While we have many options for recycling in developed areas of the world, such is not the case in remote, underdeveloped regions. Transporting plastic waste to a recycling plant from such areas is costly, but there is a new solution now. The so-called Trashpresso machine, created by the firm Miniwiz upcycles plastic waste into useful products, such as floor tiles, and it can do so off-the-grid.
The Miniwiz Trashpresso machine was built using a standard 40-foot shipping container, which means it can easily be transported to any area that is accessible by a truck. The structure is self-powered thanks to the solar power array on it’s exterior, so that it does not need to be connected to the grid or a generator in order to perform the upcycling processes it was designed to carry out.
Once the Trashpresso is deployed, the process of upcycling can start. Trash is first collected and then washed, shredded, melted, and finally molded, which all happens via an automated process. The water that is used for cleaning is filtered and reused in the process.
They first introduced the Trashpresso in Shanghai on Earth Day 2017, while it was also the subject on the National Geographic documentary series called “Jackie Chan Green Hero.” They are planning to deploy the first Trashpresso in July of this year, and it will be used to clean up the glacier region of NianBao Yuze on the Tibetan Plateau, which feeds into the Yellow, Yangtze and Mekong rivers. An increase of tourism in this area has led to a vast increase in litter, which is a problem the Trashpresso is perhaps most suited to solve. It will also be a great tool to teaching people living in isolated areas about the benefits of recycling, while also giving them a way to do so.
The trend of building shipping container homes seems to be slowing down, but that doesn’t mean it’s going away. There are many benefits of converting containers into homes, one of them being their mobility. And this creation by boat builder Evans really takes advantage of this, since he designed the home so that it is easy to move.
Evans used a 20-foot shipping container to build his home, but it is not one of the standard ones which can be obtained cheaply at most larger ports. This one has a reinforced roof, and doors along the side wall, and costs around $4000 to purchase. Since it already had a large opening on the side, he left it intact for the project and only concentrated on the interior.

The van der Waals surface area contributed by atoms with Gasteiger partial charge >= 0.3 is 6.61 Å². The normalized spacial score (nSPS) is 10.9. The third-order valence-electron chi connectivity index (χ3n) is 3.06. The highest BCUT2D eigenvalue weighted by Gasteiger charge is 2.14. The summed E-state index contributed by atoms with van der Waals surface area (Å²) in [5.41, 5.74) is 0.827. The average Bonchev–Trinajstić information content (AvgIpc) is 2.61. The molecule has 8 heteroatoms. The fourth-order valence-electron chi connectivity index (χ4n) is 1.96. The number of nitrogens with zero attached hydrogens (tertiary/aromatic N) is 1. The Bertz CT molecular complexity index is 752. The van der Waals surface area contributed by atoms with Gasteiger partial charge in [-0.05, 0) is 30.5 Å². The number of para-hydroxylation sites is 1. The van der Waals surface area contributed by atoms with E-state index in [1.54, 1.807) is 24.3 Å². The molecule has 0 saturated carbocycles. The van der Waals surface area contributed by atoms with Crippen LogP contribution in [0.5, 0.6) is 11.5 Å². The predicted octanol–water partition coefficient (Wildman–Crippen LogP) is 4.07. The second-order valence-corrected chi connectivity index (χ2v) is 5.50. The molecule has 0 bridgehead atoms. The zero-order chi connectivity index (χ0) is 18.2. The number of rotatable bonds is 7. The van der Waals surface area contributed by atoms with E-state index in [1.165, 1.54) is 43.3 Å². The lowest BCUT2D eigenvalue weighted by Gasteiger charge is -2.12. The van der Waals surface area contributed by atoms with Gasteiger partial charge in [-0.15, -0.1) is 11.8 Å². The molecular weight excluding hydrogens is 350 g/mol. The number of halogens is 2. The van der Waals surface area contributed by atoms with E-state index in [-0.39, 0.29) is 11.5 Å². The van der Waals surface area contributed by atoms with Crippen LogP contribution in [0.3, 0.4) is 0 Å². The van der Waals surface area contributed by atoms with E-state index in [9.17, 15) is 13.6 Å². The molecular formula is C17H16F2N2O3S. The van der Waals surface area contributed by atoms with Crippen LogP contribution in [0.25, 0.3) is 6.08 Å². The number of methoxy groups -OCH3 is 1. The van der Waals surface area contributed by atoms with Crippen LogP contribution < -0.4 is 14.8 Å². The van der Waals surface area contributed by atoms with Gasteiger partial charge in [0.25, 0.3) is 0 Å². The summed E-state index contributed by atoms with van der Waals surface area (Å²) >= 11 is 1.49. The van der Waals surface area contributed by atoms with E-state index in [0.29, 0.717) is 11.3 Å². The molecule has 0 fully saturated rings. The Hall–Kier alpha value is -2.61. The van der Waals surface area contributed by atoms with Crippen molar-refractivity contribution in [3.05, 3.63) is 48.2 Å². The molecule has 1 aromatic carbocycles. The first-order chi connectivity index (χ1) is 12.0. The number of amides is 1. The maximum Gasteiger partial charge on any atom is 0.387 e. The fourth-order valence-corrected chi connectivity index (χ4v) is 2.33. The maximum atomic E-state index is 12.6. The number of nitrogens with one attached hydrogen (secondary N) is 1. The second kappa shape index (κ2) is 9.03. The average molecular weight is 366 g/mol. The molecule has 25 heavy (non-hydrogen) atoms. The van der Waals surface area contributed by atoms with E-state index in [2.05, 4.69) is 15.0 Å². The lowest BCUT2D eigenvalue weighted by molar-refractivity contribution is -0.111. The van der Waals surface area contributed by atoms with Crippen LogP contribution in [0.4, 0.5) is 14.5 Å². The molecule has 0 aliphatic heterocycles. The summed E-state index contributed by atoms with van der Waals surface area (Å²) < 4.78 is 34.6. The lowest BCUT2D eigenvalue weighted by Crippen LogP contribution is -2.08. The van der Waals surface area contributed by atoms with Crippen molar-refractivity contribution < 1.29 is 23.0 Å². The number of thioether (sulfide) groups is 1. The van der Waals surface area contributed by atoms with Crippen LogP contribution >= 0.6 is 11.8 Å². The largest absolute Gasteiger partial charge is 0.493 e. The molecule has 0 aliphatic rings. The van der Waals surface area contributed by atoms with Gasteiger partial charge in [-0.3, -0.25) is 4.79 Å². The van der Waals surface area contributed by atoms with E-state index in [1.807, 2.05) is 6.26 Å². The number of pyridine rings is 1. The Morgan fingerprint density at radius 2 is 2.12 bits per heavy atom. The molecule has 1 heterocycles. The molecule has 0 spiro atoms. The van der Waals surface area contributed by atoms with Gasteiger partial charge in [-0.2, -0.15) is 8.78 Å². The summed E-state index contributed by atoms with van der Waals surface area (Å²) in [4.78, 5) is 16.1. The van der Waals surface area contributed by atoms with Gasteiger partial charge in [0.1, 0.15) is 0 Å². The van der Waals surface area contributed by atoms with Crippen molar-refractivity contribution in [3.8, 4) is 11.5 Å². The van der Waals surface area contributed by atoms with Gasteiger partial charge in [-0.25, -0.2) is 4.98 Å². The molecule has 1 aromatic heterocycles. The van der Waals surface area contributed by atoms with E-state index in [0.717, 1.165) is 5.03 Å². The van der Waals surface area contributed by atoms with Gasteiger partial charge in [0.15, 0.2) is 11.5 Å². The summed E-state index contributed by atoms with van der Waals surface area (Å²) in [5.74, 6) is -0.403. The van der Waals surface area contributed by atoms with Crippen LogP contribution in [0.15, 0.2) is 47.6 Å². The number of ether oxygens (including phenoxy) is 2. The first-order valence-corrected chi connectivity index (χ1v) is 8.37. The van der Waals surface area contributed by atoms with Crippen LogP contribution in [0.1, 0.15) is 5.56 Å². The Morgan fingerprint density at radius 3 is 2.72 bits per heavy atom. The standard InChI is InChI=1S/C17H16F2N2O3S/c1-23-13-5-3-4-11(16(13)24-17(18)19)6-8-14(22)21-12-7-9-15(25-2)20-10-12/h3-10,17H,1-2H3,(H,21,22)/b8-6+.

His experience in building boats really shows in the clever interior design he employed. There is plenty of storage and plenty of space, and the rich woodwork that everything inside is made of makes it seem more like a luxury yacht than a shipping container house. The home features a lovely kitchen on one end, which has room enough for a standard sized fridge. It also features a high table that can be used as a counter, dining table or work area. The bed is suspended from the ceiling above the sofa, which pulls out to form a double bed. There is also bathroom with an RV style toilet that can either be connected to a sewer or a tank to empty it.
The home has 12V DC lighting throughout which can run on or even off the grid. The batteries and tanks are cleverly hidden behind the fridge. And since he didn’t alter the shipping container to build this home, it can easily be closed up just as it was when still used for shipping goods, loaded onto a truck or ship, and transported to anywhere in the world.
Evans, however, is planning to add more containers onto it, sealing them together along the existing openings in order to create a larger home, since he plans to settle down in the near future.
It seems like shipping container architecture is getting a revival of sorts, despite all the drawbacks and criticisms of this form of architecture. These include the fact that containers are just too narrow, as well as too toxic to be suitable for people to live in. They also need a lot of reinforcing once you start cutting them up to create windows or join them together to make bigger homes. With the latter there is also the question of whether all the work required doesn’t actually eliminate most of the sustainability of this type of architecture. However, a lot of people still love the simplicity and minimalism of shipping container homes, and one such is certainly Shane Blind of New Zealand. He recently completed his shipping container home which is pictured above and which at first glance does not appear to be made out of a container at all.
Shane used a single, 20-foot shipping container to create his modern home. he also added two pop-out units along the sides, which solved the problem of the container being too narrow. Shane uses this so-called “Pod-Tainer” as a guesthouse, so it’s not his full time home. But the architectural solutions he employed would make if highly suitable as such.